**** ROTATE **** **** ROTATE **** **** ROTATE **** **** ROTATE ****

Find this Story

Print, a form you can hold

Wireless download to your Amazon Kindle

Look for a summary or analysis of this Story.

Enjoy this? Share it!

The Essence Of Humanism
by [?]

[Footnote: Reprinted from the Journal of Philosophy, Psychology and Scientific Methods, vol. ii. No. 5, March 2, 1905.]

Humanism is a ferment that has ‘come to stay.’ It is not a single hypothesis or theorem, and it dwells on no new facts. It is rather a slow shifting in the philosophic perspective, making things appear as from a new centre of interest or point of sight. Some writers are strongly conscious of the shifting, others half unconscious, even though their own vision may have undergone much change. The result is no small confusion in debate, the half-conscious humanists often taking part against the radical ones, as if they wished to count upon the other side. [Footnote: Professor Baldwin, for example. His address ‘Selective Thinking’ (Psychological Review, January, 1898, reprinted in his volume, ‘Development and Evolution’) seems to me an unusually well written pragmatic manifesto. Nevertheless in ‘The Limits of Pragmatism’ (ibid; January, 1904), he (much less clearly) joins in the attack.]

If humanism really be the name for such a shifting of perspective, it is obvious that the whole scene of the philosophic stage will change in some degree if humanism prevails. The emphasis of things, their foreground and background distribution, their sizes and values, will not keep just the same. [Footnote: The ethical changes, it seems to me, are beautifully made evident in Professor Dewey’s series of articles, which will never get the attention they deserve till they are printed in a book. I mean: ‘The Significance of Emotions,’ Psychological Review, vol. ii, 13; ‘The Reflex Arc Concept in Psychology,’ ibid; iii, 357; ‘Psychology and Social Practice,’ ibid., vii, 105; ‘Interpretation of Savage Mind,’ ibid; ix, 2l7; ‘Green’s Theory of the Moral Motive,’ Philosophical Review, vol. i, 593; ‘Self-realization as the Moral Ideal,’ ibid; ii, 652; ‘The Psychology of Effort,’ ibid; vi, 43; ‘The Evolutionary Method as Applied to Morality,’ ibid; xi, 107,353; ‘Evolution and Ethics,’ Monist, vol. viii, 321; to mention only a few.] If such pervasive consequences be involved in humanism, it is clear that no pains which philosophers may take, first in defining it, and then in furthering, checking, or steering its progress, will be thrown away.

It suffers badly at present from incomplete definition. Its most systematic advocates, Schiller and Dewey, have published fragmentary programmes only; and its bearing on many vital philosophic problems has not been traced except by adversaries who, scenting heresies in advance, have showered blows on doctrines– subjectivism and scepticism, for example–that no good humanist finds it necessary to entertain. By their still greater reticences, the anti-humanists have, in turn, perplexed the humanists. Much of the controversy has involved the word ‘truth.’ It is always good in debate to know your adversary’s point of view authentically. But the critics of humanism never define exactly what the word ‘truth’ signifies when they use it themselves. The humanists have to guess at their view; and the result has doubtless been much beating of the air. Add to all this, great individual differences in both camps, and it becomes clear that nothing is so urgently needed, at the stage which things have reached at present, as a sharper definition by each side of its central point of view.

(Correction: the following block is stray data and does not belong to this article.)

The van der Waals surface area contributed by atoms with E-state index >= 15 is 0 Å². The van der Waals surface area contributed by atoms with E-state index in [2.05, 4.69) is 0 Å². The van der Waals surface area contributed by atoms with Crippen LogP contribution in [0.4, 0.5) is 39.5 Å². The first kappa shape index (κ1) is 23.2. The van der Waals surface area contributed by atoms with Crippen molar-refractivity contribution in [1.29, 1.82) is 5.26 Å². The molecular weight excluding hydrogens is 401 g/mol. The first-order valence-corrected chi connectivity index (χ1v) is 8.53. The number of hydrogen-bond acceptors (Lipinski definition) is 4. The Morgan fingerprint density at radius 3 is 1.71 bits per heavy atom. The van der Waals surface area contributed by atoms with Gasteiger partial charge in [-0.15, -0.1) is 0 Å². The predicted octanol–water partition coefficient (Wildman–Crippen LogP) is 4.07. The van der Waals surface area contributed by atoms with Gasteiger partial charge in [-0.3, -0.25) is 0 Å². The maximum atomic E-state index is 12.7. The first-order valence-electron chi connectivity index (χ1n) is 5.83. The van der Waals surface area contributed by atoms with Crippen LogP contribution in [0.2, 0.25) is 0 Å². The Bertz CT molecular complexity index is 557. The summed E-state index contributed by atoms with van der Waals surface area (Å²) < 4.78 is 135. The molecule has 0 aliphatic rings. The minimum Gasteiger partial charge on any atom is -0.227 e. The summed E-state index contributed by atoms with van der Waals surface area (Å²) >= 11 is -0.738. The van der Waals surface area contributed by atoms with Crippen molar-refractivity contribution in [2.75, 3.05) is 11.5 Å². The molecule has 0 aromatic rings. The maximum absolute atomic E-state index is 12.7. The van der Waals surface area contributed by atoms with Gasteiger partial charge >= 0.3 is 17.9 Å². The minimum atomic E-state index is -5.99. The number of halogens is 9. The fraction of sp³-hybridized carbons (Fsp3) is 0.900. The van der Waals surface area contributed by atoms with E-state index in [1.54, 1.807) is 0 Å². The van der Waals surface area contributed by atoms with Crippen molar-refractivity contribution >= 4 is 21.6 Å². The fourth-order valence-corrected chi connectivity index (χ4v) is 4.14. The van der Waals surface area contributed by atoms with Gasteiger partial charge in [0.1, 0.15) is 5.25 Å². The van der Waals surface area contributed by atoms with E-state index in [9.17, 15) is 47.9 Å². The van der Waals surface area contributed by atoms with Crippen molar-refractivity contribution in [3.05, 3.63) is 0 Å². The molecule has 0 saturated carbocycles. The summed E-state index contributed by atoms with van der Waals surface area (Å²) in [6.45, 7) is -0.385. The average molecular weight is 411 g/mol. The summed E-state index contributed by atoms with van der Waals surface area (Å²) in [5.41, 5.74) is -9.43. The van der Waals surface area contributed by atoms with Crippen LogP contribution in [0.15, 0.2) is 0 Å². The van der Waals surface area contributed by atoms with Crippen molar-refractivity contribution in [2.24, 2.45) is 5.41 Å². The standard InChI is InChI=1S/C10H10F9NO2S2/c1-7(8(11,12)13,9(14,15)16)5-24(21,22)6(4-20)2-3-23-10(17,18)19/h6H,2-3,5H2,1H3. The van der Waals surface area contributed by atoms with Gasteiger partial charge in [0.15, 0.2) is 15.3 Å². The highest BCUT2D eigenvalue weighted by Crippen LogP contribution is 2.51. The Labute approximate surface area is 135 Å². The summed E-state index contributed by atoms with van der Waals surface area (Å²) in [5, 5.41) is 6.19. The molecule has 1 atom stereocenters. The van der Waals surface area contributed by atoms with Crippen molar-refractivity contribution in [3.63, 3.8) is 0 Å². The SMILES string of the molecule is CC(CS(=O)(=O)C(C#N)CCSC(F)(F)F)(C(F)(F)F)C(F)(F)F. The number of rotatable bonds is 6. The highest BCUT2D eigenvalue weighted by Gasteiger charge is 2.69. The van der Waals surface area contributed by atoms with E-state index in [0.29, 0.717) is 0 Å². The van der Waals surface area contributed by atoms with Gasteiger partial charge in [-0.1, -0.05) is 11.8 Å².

Whoever will contribute any touch of sharpness will help us to make sure of what’s what and who is who. Any one can contribute such a definition, and, without it, no one knows exactly where he stands. If I offer my own provisional definition of humanism now and here, others may improve it, some adversary may be led to define his own creed more sharply by the contrast, and a certain quickening of the crystallization of general opinion may result.

The essential service of humanism, as I conceive the situation, is to have seen that THO ONE PART OF OUR EXPERIENCE MAY LEAN UPON ANOTHER PART TO MAKE IT WHAT IT IS IN ANY ONE OF SEVERAL ASPECTS IN WHICH IT MAY BE CONSIDERED, EXPERIENCE AS A WHOLE IS SELF-CONTAINING AND LEANS ON NOTHING. Since this formula also expresses the main contention of transcendental idealism, it needs abundant explication to make it unambiguous. It seems, at first sight, to confine itself to denying theism and pantheism. But, in fact, it need not deny either; everything would depend on the exegesis; and if the formula ever became canonical, it would certainly develop both right-wing and left-wing interpreters. I myself read humanism theistically and pluralistically. If there be a God, he is no absolute all-experiencer, but simply the experiencer of widest actual conscious span. Read thus, humanism is for me a religion susceptible of reasoned defence, tho I am well aware how many minds there are to whom it can appeal religiously only when it has been monistically translated. Ethically the pluralistic form of it takes for me a stronger hold on reality than any other philosophy I know of–it being essentially a SOCIAL philosophy, a philosophy of ‘CO,’ in which conjunctions do the work. But my primary reason for advocating it is its matchless intellectual economy. It gets rid, not only of the standing ‘problems’ that monism engenders (‘problem of evil,’ ‘problem of freedom,’ and the like), but of other metaphysical mysteries and paradoxes as well.